Saturday, November 05, 2005

I’m afraid I have some bad news: college students, not just at USM where I observe it but nation wide, are becoming cowards. “You lie!” I can hear you shout it now. But I don’t lie and, unfortunately, I’m not using mere hyperbole to make a point.

Last week I received my first anonymous letters from students. Some of them were pretty funny, like the one with missing and misspelled words complaining about the typos in The Free Press. Some were rather disturbing, being rife with homophobic sentiment and incorrect political accusations. But, there was one that was truly scary. The student was appalled The Free Press would print allegedly anti-religious opinions on its opinion pages.

Holy oppression, Batman! Does only one type of opinion belong in the paper? This issue isn’t so simple that it can be dismissed by flippant rhetorical question. Instead, it illuminates a more ominous threat to universities and colleges across the nation: students are scared of view points they don’t agree with and when confronted with these points, they take it on themselves to say “Hey, you’re not allowed to express that opinion because I find it threatening.” This undermines the fundamental purpose of a college: to create responsible, cognizant citizens who have the maturity, ability and backbone to engage in a civil discourse.

I’m not basing this rebuke of the American college system on just one anonymous letter – that letter just allowed a great intro to my topic. Rather, I encourage you to look at the Academic Bill of Rights. The bill attempts to silence professors from expressing political opinions in the classroom. Last time I checked, college students were adults and wanted to be treated as such. This bill treats college students like elementary school kids. It enforces this idea that we can’t support our own opinions or beliefs when in a dialogue or discussion with another adult.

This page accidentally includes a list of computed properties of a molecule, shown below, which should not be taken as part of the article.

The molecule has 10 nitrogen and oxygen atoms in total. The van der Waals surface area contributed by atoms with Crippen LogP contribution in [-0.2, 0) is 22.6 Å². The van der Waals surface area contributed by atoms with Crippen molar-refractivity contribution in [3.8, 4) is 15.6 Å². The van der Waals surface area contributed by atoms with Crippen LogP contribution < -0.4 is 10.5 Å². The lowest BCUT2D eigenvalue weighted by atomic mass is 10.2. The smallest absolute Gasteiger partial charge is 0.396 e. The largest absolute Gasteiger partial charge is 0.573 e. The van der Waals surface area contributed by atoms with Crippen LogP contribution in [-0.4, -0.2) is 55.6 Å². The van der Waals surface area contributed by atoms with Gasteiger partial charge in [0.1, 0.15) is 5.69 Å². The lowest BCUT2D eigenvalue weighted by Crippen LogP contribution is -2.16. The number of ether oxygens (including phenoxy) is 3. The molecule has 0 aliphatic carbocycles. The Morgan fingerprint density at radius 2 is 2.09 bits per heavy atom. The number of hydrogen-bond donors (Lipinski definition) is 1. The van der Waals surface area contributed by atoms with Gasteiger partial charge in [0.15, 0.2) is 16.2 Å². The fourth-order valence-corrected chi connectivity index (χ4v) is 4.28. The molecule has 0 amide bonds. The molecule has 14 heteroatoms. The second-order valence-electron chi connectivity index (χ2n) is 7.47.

USM needs to start taking steps NOW to prevent this degradation of discourse. The University needs to make it impossible for students to isolate themselves into little islands of people who only share the exact same view points they hold. The Board of Student Organizations should withhold funds from the Catholic Newman Club and the Pagan Association until members from each group participate in a worship ceremony of the other group’s tradition. The same goes for the Inter-Varsity Christian Fellowship and the Baha'i Campus Association or, politically speaking, the College Republicans and College Democrats.

Well, I guess I should go prepare for the flood of angry letters I’ll be getting for accusing college students of becoming cowards. But, if you want to prove me wrong, sign your name to that letter and engage in discourse with professors rather than trying to silence them.

For those of you who don't know, I currently edit a weekly college newspaper. Recently, I opted not to publish this letter from the editor so other voices on the campus could be heard..

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